Gundy’s plan is to get Barry J. 12 touches a game. That’s about 150 for the season. That doesn’t calculate out to 2,600 rushing yards. But for one year -- his last in college -- why not play in a friendly cocoon where he basically grew up?

“I don’t know Barry J. at all,” said Steve Buzzard, Oklahoma State’s former sports information director during Barry Sanders’ career. “I would think to him it’s an opportunity to connect the dots on his dad’s legacy. I certainly think he’ll add a lot to this team. Enough time has passed there will be the inevitable comparison.

“Really, come on? Barry Sr. was the best player to wear the uniform. It would be hard for anybody to follow that.”

Legacy? This place is dripping with it. Sanders’ Heisman is prominently displayed. His No. 21 jersey is encased behind glass. The Barry Sanders Supercenter on 6th Ave. here might be the biggest car dealership in town.

“We firmly believe he’s the greatest running back of all time,” said Larry Reece, the P.A. voice of Cowboys football and basketball. “Our only national championship in football is Barry Sanders.”

The 1988 Oklahoma State team lost only to Nebraska and Oklahoma. The 63-42 loss to the Huskers is known more for Sanders’ six touchdowns than Nebraska’s W.

Stillwater was about to come apart later that season against Oklahoma until Brent Parker dropped a pass.

Those Cowboys were the highest scoring team in the land. They featured Sanders, All-American receiver Hart Lee Dykes and Gundy. They were dubbed "The Triplets" before the Dallas version of the Cowboys had even assembled Troy Aikman, Michael Irvin and Emmitt Smith.

“If we had any defense, we might have won a national championship,” said Reece, one of the few folks in town who can say they interacted with Sanders back then. “We’re still a little sore about that.”

That year, Satterwhite was a green newbie from a small town of 800. By the third game of the season, he was finding himself in the defensive line rotation.

“[Barry] was the guy that always had good words to say to me,” Satterwhite said. “He was running for the Heisman and here I was a freshman from an eight-man school who had an opportunity to start playing.”

The Tokyo trip is burned into the memories of everyone who lived it. That year, Oklahoma State traveled to Japan to play Texas Tech in one of those neutral site games -- this one at the end of the season, sponsored by Coca-Cola.

Because of the time difference, Sanders was being announced as the Heisman winner 14 time zones away at about 4:30 a.m. local time.

For the first and only time, there was a good chance the best player in the country would not appear on live television to accept the award.

“We got there maybe four days before the actual presentation,” Buzzard recalled. “After practice Barry came up to me and said, ‘I don’t know if I want to do that. It’s game day. I’ve got a game day routine. We’re here to play and win a football game.’"

CBS had arranged for Sanders to be at the network’s Tokyo news bureau for a satellite uplink. When then-CBS Sports producer Ed Goren heard about Sanders’ unwillingness to appear, he freaked.

“I think he called me names I haven’t been called since,” Buzzard said.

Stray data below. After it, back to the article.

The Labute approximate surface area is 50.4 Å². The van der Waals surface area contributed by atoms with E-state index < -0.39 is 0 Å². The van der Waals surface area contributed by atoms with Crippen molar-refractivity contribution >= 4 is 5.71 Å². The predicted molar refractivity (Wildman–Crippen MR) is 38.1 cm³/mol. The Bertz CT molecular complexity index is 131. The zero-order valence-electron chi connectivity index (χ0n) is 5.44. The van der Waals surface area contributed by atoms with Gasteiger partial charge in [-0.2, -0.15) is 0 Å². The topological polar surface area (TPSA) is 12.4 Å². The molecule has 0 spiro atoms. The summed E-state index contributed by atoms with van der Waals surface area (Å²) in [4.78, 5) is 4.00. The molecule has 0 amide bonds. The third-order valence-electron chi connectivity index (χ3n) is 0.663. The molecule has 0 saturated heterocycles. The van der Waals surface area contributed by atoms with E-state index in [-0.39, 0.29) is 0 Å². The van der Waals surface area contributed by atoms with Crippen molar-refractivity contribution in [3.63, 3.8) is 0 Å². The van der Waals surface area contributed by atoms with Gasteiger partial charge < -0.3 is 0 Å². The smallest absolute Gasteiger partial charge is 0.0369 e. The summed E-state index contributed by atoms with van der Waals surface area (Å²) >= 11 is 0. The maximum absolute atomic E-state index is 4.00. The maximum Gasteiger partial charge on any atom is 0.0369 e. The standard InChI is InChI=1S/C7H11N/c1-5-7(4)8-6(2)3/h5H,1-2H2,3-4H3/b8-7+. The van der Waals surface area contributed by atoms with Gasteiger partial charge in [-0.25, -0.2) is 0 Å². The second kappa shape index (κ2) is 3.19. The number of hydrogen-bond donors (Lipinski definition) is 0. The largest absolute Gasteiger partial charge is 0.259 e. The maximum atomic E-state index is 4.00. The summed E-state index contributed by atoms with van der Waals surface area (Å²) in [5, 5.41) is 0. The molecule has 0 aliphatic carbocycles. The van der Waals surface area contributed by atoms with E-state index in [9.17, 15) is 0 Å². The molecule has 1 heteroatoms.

Sanders eventually agreed to go on but only if he was surrounded by his offensive line.

All of it sounds about right, Barry J. said. Barry Sanders didn’t hate the media; it just wasn’t something he needed in his life.

“I think he showed up 20 minutes late for his own pro day,” Barry J. said, laughing.

The son can’t know the full legacy that awaits him. He can’t comprehend the implications of dad’s habit of handing the ball directly to an official after touchdowns. The practice has become retro-chic.

The anti-celebration celebration has come full circle. It’s so mundane, it’s now cool.

“He wouldn’t spike it,” Reece said. “Barry made that kind of in vogue.”

Barry truly was The Big Humble. Seven times he rushed for at least 200 yards in 1988. Each one of his 99 college rushing touchdowns ended with that simple hand-off to an official. No jumping, no celebrating. Just another day at the office.

“He didn’t play for records. He didn’t play for himself. There was always a greater good in it,” Buzzard said.

It has taken an NCAA rule change for pretenders to even challenge Barry Sanders’ single-season record, which he set in 11 games in 1988.

Wisconsin’s Melvin Gordon got close to Sanders’ single-season record in 2014 (2,587 yards), but it took him 14 games in an era where all postseason games count. Alabama's Heisman winner, Derrick Henry, crept close with 2,219 yards in 15 games last season.

Sanders’ 222 rushing yards against Wyoming in the Holiday Bowl 26 years ago would have pushed his season total to 2,850 yards.

Meanwhile, Barry J. has rushed for an average of 20 yards per game in his career.

In the face of all the years, all the yards and all the glory accumulated by his dad, the son will attempt to start his own truncated legacy next month. Believe it or not, Barry J. Sanders will be taking his official recruiting visit to Oklahoma State on April 16, the date of the spring game.

Soon after, he’ll enroll at the program where his dad’s image, accomplishments and past are everywhere.

“First thing is [to] meet my teammates,” Barry J. said. “I hope to be one the guys.”

Barry J. and the legendary Barry Sanders. (USATSI/Getty)
Barry J. and his father, the legendary Barry Sanders. (USATSI/Getty)